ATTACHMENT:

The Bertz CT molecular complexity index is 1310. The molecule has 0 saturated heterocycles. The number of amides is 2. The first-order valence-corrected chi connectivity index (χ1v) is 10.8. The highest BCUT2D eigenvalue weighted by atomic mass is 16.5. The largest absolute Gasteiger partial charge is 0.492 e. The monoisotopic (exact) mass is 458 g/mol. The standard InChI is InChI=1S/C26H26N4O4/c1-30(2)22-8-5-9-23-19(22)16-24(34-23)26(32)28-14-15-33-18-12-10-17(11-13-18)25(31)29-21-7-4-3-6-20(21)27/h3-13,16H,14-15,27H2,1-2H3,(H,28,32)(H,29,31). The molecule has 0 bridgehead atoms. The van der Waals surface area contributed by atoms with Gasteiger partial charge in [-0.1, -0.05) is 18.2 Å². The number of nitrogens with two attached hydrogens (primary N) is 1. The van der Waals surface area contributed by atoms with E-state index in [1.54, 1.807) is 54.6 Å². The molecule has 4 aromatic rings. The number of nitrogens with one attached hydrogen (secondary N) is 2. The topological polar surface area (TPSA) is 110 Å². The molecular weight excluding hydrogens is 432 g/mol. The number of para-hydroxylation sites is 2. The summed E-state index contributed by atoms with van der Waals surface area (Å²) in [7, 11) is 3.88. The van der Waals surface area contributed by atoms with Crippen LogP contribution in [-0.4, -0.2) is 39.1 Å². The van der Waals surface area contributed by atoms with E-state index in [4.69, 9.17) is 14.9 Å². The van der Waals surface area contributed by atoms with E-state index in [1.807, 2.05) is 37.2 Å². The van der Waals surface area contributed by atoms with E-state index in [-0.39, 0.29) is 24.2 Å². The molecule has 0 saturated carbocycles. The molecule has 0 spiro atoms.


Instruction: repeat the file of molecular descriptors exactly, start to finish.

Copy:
The Bertz CT molecular complexity index is 1310. The molecule has 0 saturated heterocycles. The number of amides is 2. The first-order valence-corrected chi connectivity index (χ1v) is 10.8. The highest BCUT2D eigenvalue weighted by atomic mass is 16.5. The largest absolute Gasteiger partial charge is 0.492 e. The monoisotopic (exact) mass is 458 g/mol. The standard InChI is InChI=1S/C26H26N4O4/c1-30(2)22-8-5-9-23-19(22)16-24(34-23)26(32)28-14-15-33-18-12-10-17(11-13-18)25(31)29-21-7-4-3-6-20(21)27/h3-13,16H,14-15,27H2,1-2H3,(H,28,32)(H,29,31). The molecule has 0 bridgehead atoms. The van der Waals surface area contributed by atoms with Gasteiger partial charge in [-0.1, -0.05) is 18.2 Å². The number of nitrogens with two attached hydrogens (primary N) is 1. The van der Waals surface area contributed by atoms with E-state index in [1.54, 1.807) is 54.6 Å². The molecule has 4 aromatic rings. The number of nitrogens with one attached hydrogen (secondary N) is 2. The topological polar surface area (TPSA) is 110 Å². The molecular weight excluding hydrogens is 432 g/mol. The number of para-hydroxylation sites is 2. The summed E-state index contributed by atoms with van der Waals surface area (Å²) in [7, 11) is 3.88. The van der Waals surface area contributed by atoms with Crippen LogP contribution in [-0.4, -0.2) is 39.1 Å². The van der Waals surface area contributed by atoms with E-state index in [4.69, 9.17) is 14.9 Å². The van der Waals surface area contributed by atoms with E-state index in [1.807, 2.05) is 37.2 Å². The van der Waals surface area contributed by atoms with E-state index in [-0.39, 0.29) is 24.2 Å². The molecule has 0 saturated carbocycles. The molecule has 0 spiro atoms.